# Why is this normal probability plot graph skewed right?

First, I apologize for the bad image, but it's the best I can do with a mouse. Anyways, here it is:

So the data is skewed right, but the normal probability plot bends up and over what would be the approximate linear equation. According to different websites1, 2, a normal probability plot with data skewed right goes under the approximate line of best fit, and my graph looks more like it's skewed left. What am I misunderstanding?

1: itl.nist.gov/div898/handbook/eda/section3/normprp4.htm
2: www.basic.northwestern.edu/statguidefiles/probplots.html#Data%20Skewed%20to%20Right

• The graph is impossible to understand without labels and scales for the axes.
– whuber
Commented Oct 5, 2011 at 3:13
• It's a normal probability plot from -3 to 3 on the y-axis and time on the x axis. Commented Oct 5, 2011 at 3:14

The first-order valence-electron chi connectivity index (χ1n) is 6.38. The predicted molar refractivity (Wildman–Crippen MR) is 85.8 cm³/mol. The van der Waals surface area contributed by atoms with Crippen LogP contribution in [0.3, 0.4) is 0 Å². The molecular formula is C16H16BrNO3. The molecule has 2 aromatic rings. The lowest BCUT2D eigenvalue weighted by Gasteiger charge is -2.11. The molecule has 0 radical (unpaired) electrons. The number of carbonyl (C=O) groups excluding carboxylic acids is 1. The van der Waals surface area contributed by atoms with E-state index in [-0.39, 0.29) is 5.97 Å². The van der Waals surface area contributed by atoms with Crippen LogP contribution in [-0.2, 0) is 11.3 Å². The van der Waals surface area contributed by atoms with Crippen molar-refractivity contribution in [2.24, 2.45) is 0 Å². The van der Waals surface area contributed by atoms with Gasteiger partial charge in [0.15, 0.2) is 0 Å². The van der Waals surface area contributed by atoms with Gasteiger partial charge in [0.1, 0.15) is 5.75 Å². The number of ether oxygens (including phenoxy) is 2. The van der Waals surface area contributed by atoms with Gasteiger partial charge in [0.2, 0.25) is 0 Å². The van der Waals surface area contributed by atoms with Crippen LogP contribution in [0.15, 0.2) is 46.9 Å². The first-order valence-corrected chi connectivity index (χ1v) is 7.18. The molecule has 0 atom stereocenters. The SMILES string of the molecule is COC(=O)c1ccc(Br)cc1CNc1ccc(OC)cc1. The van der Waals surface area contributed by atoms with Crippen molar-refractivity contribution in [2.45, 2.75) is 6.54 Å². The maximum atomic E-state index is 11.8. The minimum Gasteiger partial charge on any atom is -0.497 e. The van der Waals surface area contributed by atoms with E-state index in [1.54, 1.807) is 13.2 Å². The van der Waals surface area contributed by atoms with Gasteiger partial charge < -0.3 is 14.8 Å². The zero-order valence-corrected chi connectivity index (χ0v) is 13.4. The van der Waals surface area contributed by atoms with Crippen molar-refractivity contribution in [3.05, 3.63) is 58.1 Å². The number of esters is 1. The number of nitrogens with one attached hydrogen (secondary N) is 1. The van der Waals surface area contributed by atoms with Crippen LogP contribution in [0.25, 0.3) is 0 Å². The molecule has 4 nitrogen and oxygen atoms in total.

• Assuming time increases left to right and y increases bottom to top and that the normal plotting positions have been correctly computed, this is a plot of right-skewed times. Why does it look skewed left to you?
– whuber
Commented Oct 5, 2011 at 3:18
• The websites show that right skewed graphs don't look like that, while it looks like the examples for left skewed graphs. Commented Oct 5, 2011 at 3:21
• Is that a frequency histogram at the top? If you best want to understand your question, try making the normal probability plot yourself, without a computer.